This case addresses whether an individual has a reasonable expectation of privacy in the magnetic strips on credit cards. On May 23, 2013, Morristown Police Corporal Todd Davidson stopped a rental vehicle driven by Mamadou Bah for speeding in a construction zone. During the traffic stop, officers placed Bah under arrest for driving on a suspended license and detained passenger Allan Harvey for “investigatory purposes” after discovering approximately 72 credit, debit, and gift cards in the rental car’s glove compartment and trunk. Bah and Harvey filed motions to suppress evidence of the credit, debit, and gift cards and cell phones found in the car in district court, alleging that the officers had violated their Fourth Amendment rights by: (1) unlawfully searching the rental car in which Bah and Harvey were driving, incident to Bah’s arrest; (2) scanning the magnetic strips on numerous credit, debit, and gift cards found inside the vehicle, without first obtaining a warrant; (3) performing a warrantless search of a Blackberry cell phone; and (4) unlawfully detaining Harvey following Bah’s arrest. The district court denied their motions, and Bah and Harvey appeal. Because Harvey does not have standing to contest the search of Bah’s rental vehicle, Harvey was reasonably detained during the traffic stop, the warrantless search of Bah’s Blackberry did not taint the subsequent cell phone searches conducted pursuant to a warrant, and scanning the magnetic strips of credit and gift cards was not a search, the district court properly determined that neither Bah nor Harvey’s Fourth Amendment rights were violated.
On May 23, 2013, Morristown Police Corporal Todd Davidson stopped a white Nissan Altima for traveling 56 miles per hour in a 35–mile–per–hour construction zone. Davidson approached the vehicle and found Mamadou Bah in the driver’s seat and Allan Marcus Harvey reclined in the front passenger seat, “as if he [had been] taking a nap.” Bah gave Davidson his license and documentation on the Hertz rental vehicle, and Davidson returned to his cruiser to perform a background check. While running the background check, Davidson observed Harvey “fumbling around the passenger’s side compartment as if he was either trying to conceal something or retrieve something.”1 Because Harvey’s movements made Davidson nervous,2 Davidson called for back-up.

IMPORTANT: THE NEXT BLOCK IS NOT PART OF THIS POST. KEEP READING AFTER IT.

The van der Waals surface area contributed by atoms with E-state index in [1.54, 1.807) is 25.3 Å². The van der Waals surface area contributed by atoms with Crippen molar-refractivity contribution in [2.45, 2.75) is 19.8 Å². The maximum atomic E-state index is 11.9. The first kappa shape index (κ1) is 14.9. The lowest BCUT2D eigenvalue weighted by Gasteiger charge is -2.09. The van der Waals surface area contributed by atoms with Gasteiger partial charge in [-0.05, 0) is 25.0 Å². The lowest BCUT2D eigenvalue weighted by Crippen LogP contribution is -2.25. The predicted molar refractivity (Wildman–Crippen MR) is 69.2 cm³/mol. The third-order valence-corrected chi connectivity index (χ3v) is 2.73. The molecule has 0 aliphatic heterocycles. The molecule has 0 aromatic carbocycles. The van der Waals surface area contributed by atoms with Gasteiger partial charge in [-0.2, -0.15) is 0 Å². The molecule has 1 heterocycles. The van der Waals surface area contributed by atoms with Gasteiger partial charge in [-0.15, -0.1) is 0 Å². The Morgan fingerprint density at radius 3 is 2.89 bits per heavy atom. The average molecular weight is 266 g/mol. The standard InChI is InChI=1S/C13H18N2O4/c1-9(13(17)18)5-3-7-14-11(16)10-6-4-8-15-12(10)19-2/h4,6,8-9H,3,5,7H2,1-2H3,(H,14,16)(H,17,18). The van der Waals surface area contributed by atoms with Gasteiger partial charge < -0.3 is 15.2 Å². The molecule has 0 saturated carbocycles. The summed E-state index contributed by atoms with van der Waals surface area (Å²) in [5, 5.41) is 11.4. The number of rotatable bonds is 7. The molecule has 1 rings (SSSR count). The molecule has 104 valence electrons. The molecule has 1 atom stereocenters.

Before back-up arrived, the records check revealed that Bah’s license had been suspended. Consequently, Davidson prepared to arrest Bah, pursuant to police regulation General Order 500.49. Additionally, because Bah was the only driver listed on the rental agreement, Davidson decided to tow the vehicle. Once Officer Derrick Johnson responded to the scene, and Davidson briefed him on the situation, Bah was arrested and secured in Davidson’s police cruiser. Johnson then ordered Harvey to step out of the vehicle, patted him down, and asked for Harvey’s identification.